Known for its superior, handmade udon noodles, this eatery takes its name both from the Akita prefecture village (Inaniwa) where the noodle recipe comes from and the local family (Yosuke) that preserved the recipe for centuries. It is said to have been developed back in 1665 and for a long time was for the exclusive use of the imperial family. In 1860 it became available to the public, and since 2016, Singaporeans can enjoy it at Japan Food Town. Every part of the process is handmade, and it takes four days to finish a batch. The flagship store in Singapore imports its udon directly from the Inaniwa factory, and the clientele here is a mix of Japanese expats and Singaporeans, fans of the restaurant’s thinner and smoother variation.
Takahashi, also known as Taka, started his first job in the kitchen as a part-timer when he was in high school. He assisted the chef in a Tokyo restaurant, helping prepare Western dishes such as pasta, burgers and steaks. His mother encouraged him to pursue cooking further by taking classes. Though initially keen on learning Italian cooking, he studied French culinary techniques in Tokyo for a year. He went on to work at various restaurants for a decade until a friend recommended him for the job at Inaniwa Udon. He jumped at the opportunity, and underwent training in Tokyo for a year before moving to Singapore.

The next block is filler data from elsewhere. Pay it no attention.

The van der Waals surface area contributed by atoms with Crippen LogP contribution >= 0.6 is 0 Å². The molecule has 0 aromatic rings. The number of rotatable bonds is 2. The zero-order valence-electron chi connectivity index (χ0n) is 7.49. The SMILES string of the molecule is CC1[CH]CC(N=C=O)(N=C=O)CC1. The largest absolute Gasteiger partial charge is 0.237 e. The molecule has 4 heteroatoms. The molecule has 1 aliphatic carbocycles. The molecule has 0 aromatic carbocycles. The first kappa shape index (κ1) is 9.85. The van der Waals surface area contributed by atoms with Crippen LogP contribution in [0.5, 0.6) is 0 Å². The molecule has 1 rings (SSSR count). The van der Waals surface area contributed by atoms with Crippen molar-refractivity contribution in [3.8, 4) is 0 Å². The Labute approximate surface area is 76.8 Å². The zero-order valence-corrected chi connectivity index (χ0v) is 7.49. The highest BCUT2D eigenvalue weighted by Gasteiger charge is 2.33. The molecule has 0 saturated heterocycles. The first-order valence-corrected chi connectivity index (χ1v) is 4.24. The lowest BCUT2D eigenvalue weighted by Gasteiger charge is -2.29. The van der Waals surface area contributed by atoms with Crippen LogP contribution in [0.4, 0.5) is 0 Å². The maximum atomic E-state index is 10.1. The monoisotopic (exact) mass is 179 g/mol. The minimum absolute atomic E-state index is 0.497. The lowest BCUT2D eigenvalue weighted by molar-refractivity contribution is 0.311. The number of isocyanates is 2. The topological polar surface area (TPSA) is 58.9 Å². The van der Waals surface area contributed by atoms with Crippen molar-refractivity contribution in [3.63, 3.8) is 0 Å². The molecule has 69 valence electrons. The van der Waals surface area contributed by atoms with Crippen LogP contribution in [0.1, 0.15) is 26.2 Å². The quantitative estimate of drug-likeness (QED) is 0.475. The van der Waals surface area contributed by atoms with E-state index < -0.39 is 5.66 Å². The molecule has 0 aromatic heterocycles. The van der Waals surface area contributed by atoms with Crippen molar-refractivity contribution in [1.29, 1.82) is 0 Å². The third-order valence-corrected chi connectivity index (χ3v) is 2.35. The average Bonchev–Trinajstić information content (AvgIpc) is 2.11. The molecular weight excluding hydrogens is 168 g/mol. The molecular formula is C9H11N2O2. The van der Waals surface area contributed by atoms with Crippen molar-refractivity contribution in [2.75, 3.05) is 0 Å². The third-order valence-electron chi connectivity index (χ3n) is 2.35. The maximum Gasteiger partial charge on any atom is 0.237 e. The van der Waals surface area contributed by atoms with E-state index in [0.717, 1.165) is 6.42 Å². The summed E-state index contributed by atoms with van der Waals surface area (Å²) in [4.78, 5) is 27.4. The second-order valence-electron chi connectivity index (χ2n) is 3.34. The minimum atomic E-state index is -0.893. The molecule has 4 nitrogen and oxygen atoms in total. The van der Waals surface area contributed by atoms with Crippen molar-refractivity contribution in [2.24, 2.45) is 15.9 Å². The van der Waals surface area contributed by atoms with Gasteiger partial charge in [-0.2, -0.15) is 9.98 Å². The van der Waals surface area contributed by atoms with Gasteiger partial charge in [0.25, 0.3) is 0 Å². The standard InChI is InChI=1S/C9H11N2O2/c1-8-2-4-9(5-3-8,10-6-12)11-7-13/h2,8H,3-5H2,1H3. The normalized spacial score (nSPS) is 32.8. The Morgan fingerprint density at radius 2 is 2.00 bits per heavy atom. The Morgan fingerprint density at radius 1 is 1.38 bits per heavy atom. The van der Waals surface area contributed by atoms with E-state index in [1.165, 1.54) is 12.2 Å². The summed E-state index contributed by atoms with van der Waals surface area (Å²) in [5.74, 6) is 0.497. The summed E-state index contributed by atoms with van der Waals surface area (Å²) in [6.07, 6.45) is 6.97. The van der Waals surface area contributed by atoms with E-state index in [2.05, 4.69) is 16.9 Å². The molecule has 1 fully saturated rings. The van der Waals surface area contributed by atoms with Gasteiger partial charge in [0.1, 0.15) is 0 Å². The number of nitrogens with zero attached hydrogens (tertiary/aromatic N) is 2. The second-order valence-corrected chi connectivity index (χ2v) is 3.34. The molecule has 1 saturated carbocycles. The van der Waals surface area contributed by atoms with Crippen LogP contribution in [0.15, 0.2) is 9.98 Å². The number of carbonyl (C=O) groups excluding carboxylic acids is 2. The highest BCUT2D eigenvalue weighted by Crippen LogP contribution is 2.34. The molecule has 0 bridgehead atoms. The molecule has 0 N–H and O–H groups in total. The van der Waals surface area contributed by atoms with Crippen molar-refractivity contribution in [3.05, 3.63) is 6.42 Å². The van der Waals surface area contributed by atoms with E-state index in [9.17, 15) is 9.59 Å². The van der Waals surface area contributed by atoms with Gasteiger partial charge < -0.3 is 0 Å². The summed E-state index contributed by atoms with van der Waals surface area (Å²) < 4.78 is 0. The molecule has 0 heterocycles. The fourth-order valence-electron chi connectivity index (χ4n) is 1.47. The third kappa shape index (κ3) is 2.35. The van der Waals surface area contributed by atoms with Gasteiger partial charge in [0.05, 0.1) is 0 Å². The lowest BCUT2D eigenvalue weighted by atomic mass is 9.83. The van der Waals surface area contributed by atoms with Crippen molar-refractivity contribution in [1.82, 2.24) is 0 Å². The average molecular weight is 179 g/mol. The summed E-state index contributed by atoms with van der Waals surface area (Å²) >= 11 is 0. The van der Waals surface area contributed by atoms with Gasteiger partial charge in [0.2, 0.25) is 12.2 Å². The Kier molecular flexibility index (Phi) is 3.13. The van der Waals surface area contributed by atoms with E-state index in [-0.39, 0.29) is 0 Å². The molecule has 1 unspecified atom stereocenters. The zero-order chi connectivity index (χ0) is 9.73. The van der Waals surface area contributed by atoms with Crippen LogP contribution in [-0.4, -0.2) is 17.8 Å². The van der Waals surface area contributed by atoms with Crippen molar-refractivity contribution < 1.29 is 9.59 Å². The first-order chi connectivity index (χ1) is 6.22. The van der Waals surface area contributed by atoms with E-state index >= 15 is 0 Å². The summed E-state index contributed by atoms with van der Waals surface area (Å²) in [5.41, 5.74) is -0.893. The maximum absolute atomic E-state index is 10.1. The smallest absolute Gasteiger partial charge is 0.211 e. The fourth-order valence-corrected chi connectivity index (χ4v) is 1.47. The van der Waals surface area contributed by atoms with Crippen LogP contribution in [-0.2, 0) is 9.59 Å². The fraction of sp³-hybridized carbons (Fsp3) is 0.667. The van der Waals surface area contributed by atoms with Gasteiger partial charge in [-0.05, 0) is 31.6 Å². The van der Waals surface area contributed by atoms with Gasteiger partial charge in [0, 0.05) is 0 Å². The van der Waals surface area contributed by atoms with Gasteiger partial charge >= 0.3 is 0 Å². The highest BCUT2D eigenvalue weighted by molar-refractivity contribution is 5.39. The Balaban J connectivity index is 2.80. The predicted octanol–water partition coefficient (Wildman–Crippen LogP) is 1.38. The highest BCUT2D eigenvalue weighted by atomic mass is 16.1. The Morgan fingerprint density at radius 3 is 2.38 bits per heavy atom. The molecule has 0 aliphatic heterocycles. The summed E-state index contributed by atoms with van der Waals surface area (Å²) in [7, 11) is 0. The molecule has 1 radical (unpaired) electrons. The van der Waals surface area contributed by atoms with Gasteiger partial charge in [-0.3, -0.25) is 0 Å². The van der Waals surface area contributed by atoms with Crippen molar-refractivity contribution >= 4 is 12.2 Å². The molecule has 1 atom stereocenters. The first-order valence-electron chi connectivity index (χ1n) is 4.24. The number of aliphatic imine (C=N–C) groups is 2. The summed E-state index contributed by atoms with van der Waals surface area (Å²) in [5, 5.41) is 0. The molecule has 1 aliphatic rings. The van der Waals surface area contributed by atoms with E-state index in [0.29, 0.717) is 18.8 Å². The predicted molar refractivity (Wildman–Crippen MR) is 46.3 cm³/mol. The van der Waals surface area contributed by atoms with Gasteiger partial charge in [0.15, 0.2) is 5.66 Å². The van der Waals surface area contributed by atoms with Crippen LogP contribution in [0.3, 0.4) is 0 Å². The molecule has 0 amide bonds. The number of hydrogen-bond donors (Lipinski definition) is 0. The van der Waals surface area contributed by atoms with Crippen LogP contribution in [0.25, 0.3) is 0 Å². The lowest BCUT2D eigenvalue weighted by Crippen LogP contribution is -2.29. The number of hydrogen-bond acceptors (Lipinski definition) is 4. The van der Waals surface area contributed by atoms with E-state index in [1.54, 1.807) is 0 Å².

This dish is part of an exclusive collaboration with Japan Food Town’s popular ramen restaurant Machida Shoten. The Inaniwa noodles are accompanied by a hot tonkotsu dipping sauce, which also has a hint of fresh yuzu. The dish is served with a side of tender stewed Hokkaido beef and shoyu tamago.
This layered omelet is a classic, presented without many frills in order to retain its simple authenticity. Influenced by the Kanto region, the tamago is made a little sweeter, with a dash of sugar and dashi. The eggs used are local, and fresh enough to eat raw.
In this hearty set, the udon is served two ways—chilled and in a hot dashi—and is served with a side of tempura, two dipping sauces—soy sauce with wasabi, and sesame tare with ginger—and dessert. It may appear simple, but has been meticulously executed: in-house sauces, a secret-recipe dashi, vegetables imported from the Ibaraki prefecture. The set is technically for one, but can easily be shared by two.